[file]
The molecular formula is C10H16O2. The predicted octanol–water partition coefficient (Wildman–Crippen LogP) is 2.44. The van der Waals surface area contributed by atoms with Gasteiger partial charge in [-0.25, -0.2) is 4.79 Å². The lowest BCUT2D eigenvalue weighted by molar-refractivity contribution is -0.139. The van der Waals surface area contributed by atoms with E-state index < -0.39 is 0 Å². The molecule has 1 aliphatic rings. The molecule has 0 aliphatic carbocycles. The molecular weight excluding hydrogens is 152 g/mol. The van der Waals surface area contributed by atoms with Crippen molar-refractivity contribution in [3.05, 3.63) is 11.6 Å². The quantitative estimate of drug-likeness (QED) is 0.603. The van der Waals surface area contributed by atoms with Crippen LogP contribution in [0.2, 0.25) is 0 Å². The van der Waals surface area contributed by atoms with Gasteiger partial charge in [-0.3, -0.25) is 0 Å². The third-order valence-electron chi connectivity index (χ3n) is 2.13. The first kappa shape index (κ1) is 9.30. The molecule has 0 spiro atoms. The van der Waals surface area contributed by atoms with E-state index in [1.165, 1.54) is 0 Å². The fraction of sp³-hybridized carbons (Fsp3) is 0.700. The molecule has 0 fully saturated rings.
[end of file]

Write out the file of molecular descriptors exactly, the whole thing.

The molecular formula is C10H16O2. The predicted octanol–water partition coefficient (Wildman–Crippen LogP) is 2.44. The van der Waals surface area contributed by atoms with Gasteiger partial charge in [-0.25, -0.2) is 4.79 Å². The lowest BCUT2D eigenvalue weighted by molar-refractivity contribution is -0.139. The van der Waals surface area contributed by atoms with E-state index < -0.39 is 0 Å². The molecule has 1 aliphatic rings. The molecule has 0 aliphatic carbocycles. The molecular weight excluding hydrogens is 152 g/mol. The van der Waals surface area contributed by atoms with Crippen molar-refractivity contribution in [3.05, 3.63) is 11.6 Å². The quantitative estimate of drug-likeness (QED) is 0.603. The van der Waals surface area contributed by atoms with Crippen LogP contribution in [0.2, 0.25) is 0 Å². The van der Waals surface area contributed by atoms with Gasteiger partial charge in [-0.3, -0.25) is 0 Å². The third-order valence-electron chi connectivity index (χ3n) is 2.13. The first kappa shape index (κ1) is 9.30. The molecule has 0 spiro atoms. The van der Waals surface area contributed by atoms with E-state index in [1.165, 1.54) is 0 Å². The fraction of sp³-hybridized carbons (Fsp3) is 0.700. The molecule has 0 fully saturated rings.